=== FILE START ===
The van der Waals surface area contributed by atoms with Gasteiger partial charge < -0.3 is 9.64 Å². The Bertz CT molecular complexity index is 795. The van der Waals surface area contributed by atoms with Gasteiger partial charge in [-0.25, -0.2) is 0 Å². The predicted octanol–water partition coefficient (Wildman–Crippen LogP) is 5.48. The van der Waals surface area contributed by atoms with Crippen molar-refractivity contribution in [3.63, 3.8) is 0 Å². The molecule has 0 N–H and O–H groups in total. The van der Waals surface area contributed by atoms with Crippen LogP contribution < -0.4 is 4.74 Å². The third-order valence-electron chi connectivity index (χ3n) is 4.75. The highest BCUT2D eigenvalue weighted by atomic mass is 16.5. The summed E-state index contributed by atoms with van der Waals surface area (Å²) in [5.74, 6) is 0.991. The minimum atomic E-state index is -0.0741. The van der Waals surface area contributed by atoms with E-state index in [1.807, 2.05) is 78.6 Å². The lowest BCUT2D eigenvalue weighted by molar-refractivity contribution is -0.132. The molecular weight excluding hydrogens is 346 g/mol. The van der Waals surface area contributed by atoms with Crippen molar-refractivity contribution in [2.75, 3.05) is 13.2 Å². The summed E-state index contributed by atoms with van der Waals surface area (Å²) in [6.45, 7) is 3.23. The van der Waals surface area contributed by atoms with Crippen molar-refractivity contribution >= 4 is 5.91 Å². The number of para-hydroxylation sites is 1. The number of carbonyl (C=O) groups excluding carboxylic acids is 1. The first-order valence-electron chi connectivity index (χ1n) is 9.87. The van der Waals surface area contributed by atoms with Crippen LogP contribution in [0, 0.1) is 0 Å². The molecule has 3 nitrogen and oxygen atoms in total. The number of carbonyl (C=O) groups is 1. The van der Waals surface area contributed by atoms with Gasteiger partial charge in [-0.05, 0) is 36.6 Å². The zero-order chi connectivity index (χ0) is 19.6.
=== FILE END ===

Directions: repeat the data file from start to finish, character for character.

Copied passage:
The van der Waals surface area contributed by atoms with Gasteiger partial charge < -0.3 is 9.64 Å². The Bertz CT molecular complexity index is 795. The van der Waals surface area contributed by atoms with Gasteiger partial charge in [-0.25, -0.2) is 0 Å². The predicted octanol–water partition coefficient (Wildman–Crippen LogP) is 5.48. The van der Waals surface area contributed by atoms with Crippen molar-refractivity contribution in [3.63, 3.8) is 0 Å². The molecule has 0 N–H and O–H groups in total. The van der Waals surface area contributed by atoms with Crippen LogP contribution < -0.4 is 4.74 Å². The third-order valence-electron chi connectivity index (χ3n) is 4.75. The highest BCUT2D eigenvalue weighted by atomic mass is 16.5. The summed E-state index contributed by atoms with van der Waals surface area (Å²) in [5.74, 6) is 0.991. The minimum atomic E-state index is -0.0741. The van der Waals surface area contributed by atoms with E-state index in [1.807, 2.05) is 78.6 Å². The lowest BCUT2D eigenvalue weighted by molar-refractivity contribution is -0.132. The molecular weight excluding hydrogens is 346 g/mol. The van der Waals surface area contributed by atoms with Crippen molar-refractivity contribution in [2.75, 3.05) is 13.2 Å². The summed E-state index contributed by atoms with van der Waals surface area (Å²) in [6.45, 7) is 3.23. The van der Waals surface area contributed by atoms with Crippen molar-refractivity contribution >= 4 is 5.91 Å². The number of para-hydroxylation sites is 1. The number of carbonyl (C=O) groups excluding carboxylic acids is 1. The first-order valence-electron chi connectivity index (χ1n) is 9.87. The van der Waals surface area contributed by atoms with Crippen LogP contribution in [0, 0.1) is 0 Å². The molecule has 3 nitrogen and oxygen atoms in total. The number of carbonyl (C=O) groups is 1. The van der Waals surface area contributed by atoms with Gasteiger partial charge in [-0.05, 0) is 36.6 Å². The zero-order chi connectivity index (χ0) is 19.6.